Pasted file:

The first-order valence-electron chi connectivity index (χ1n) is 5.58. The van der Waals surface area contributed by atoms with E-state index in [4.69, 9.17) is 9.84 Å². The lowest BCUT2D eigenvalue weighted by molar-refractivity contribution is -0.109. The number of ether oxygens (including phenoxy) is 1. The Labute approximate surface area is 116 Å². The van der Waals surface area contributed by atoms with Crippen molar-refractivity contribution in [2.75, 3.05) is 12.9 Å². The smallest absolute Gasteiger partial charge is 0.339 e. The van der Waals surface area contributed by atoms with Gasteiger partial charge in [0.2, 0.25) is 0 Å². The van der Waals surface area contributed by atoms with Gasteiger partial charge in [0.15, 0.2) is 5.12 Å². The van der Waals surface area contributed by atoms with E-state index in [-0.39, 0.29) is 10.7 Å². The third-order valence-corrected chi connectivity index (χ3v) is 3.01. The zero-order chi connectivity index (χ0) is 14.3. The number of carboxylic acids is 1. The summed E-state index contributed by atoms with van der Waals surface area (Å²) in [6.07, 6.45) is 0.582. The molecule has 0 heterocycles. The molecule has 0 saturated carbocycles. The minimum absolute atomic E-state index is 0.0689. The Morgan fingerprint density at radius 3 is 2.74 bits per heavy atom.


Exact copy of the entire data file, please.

The first-order valence-electron chi connectivity index (χ1n) is 5.58. The van der Waals surface area contributed by atoms with E-state index in [4.69, 9.17) is 9.84 Å². The lowest BCUT2D eigenvalue weighted by molar-refractivity contribution is -0.109. The number of ether oxygens (including phenoxy) is 1. The Labute approximate surface area is 116 Å². The van der Waals surface area contributed by atoms with Crippen molar-refractivity contribution in [2.75, 3.05) is 12.9 Å². The smallest absolute Gasteiger partial charge is 0.339 e. The van der Waals surface area contributed by atoms with Gasteiger partial charge in [0.2, 0.25) is 0 Å². The van der Waals surface area contributed by atoms with Gasteiger partial charge in [0.15, 0.2) is 5.12 Å². The van der Waals surface area contributed by atoms with E-state index in [-0.39, 0.29) is 10.7 Å². The third-order valence-corrected chi connectivity index (χ3v) is 3.01. The zero-order chi connectivity index (χ0) is 14.3. The number of carboxylic acids is 1. The summed E-state index contributed by atoms with van der Waals surface area (Å²) in [6.07, 6.45) is 0.582. The molecule has 0 heterocycles. The molecule has 0 saturated carbocycles. The minimum absolute atomic E-state index is 0.0689. The Morgan fingerprint density at radius 3 is 2.74 bits per heavy atom.